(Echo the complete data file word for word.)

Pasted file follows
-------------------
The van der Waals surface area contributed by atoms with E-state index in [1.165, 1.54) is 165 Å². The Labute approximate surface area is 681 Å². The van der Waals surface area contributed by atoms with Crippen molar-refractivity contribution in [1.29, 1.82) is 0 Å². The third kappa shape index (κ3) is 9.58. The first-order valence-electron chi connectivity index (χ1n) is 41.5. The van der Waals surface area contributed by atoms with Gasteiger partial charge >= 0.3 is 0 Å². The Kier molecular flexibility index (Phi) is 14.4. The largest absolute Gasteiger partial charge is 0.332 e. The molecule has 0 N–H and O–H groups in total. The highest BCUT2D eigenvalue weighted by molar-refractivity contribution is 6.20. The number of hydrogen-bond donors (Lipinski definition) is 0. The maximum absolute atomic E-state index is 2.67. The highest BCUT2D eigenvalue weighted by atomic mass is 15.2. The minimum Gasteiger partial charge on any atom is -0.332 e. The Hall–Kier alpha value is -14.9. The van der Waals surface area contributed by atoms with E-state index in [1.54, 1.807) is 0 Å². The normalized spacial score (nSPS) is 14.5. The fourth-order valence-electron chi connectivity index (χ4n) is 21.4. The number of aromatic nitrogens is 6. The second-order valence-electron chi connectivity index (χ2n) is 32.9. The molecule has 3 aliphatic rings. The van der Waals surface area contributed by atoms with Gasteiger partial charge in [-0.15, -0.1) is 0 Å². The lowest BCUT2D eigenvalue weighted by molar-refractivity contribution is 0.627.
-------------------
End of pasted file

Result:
The van der Waals surface area contributed by atoms with E-state index in [1.165, 1.54) is 165 Å². The Labute approximate surface area is 681 Å². The van der Waals surface area contributed by atoms with Crippen molar-refractivity contribution in [1.29, 1.82) is 0 Å². The third kappa shape index (κ3) is 9.58. The first-order valence-electron chi connectivity index (χ1n) is 41.5. The van der Waals surface area contributed by atoms with Gasteiger partial charge >= 0.3 is 0 Å². The Kier molecular flexibility index (Phi) is 14.4. The largest absolute Gasteiger partial charge is 0.332 e. The molecule has 0 N–H and O–H groups in total. The highest BCUT2D eigenvalue weighted by molar-refractivity contribution is 6.20. The number of hydrogen-bond donors (Lipinski definition) is 0. The maximum absolute atomic E-state index is 2.67. The highest BCUT2D eigenvalue weighted by atomic mass is 15.2. The minimum Gasteiger partial charge on any atom is -0.332 e. The Hall–Kier alpha value is -14.9. The van der Waals surface area contributed by atoms with E-state index in [1.54, 1.807) is 0 Å². The normalized spacial score (nSPS) is 14.5. The fourth-order valence-electron chi connectivity index (χ4n) is 21.4. The number of aromatic nitrogens is 6. The second-order valence-electron chi connectivity index (χ2n) is 32.9. The molecule has 3 aliphatic rings. The van der Waals surface area contributed by atoms with Gasteiger partial charge in [-0.15, -0.1) is 0 Å². The lowest BCUT2D eigenvalue weighted by molar-refractivity contribution is 0.627.